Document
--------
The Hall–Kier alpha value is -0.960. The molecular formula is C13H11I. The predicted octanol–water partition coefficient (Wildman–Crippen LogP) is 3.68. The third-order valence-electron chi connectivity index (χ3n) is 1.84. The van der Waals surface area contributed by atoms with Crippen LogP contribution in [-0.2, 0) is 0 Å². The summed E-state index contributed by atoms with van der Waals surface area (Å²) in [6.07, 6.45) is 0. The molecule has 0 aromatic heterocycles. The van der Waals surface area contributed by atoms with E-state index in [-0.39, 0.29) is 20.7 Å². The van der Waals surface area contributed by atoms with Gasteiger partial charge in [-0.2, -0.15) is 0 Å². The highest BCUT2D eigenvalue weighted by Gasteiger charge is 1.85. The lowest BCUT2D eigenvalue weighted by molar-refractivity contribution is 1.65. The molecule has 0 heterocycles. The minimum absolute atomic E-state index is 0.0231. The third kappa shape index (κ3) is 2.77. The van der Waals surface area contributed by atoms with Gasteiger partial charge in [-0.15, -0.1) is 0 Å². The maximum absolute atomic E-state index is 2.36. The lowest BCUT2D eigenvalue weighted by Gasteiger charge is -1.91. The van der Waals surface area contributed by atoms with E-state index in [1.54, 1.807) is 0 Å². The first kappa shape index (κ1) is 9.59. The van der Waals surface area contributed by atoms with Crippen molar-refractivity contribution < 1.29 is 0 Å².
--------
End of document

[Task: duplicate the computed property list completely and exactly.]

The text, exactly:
The Hall–Kier alpha value is -0.960. The molecular formula is C13H11I. The predicted octanol–water partition coefficient (Wildman–Crippen LogP) is 3.68. The third-order valence-electron chi connectivity index (χ3n) is 1.84. The van der Waals surface area contributed by atoms with Crippen LogP contribution in [-0.2, 0) is 0 Å². The summed E-state index contributed by atoms with van der Waals surface area (Å²) in [6.07, 6.45) is 0. The molecule has 0 aromatic heterocycles. The van der Waals surface area contributed by atoms with E-state index in [-0.39, 0.29) is 20.7 Å². The van der Waals surface area contributed by atoms with Gasteiger partial charge in [-0.2, -0.15) is 0 Å². The highest BCUT2D eigenvalue weighted by Gasteiger charge is 1.85. The lowest BCUT2D eigenvalue weighted by molar-refractivity contribution is 1.65. The molecule has 0 heterocycles. The minimum absolute atomic E-state index is 0.0231. The third kappa shape index (κ3) is 2.77. The van der Waals surface area contributed by atoms with Gasteiger partial charge in [-0.15, -0.1) is 0 Å². The maximum absolute atomic E-state index is 2.36. The lowest BCUT2D eigenvalue weighted by Gasteiger charge is -1.91. The van der Waals surface area contributed by atoms with E-state index in [1.54, 1.807) is 0 Å². The first kappa shape index (κ1) is 9.59. The van der Waals surface area contributed by atoms with Crippen molar-refractivity contribution < 1.29 is 0 Å².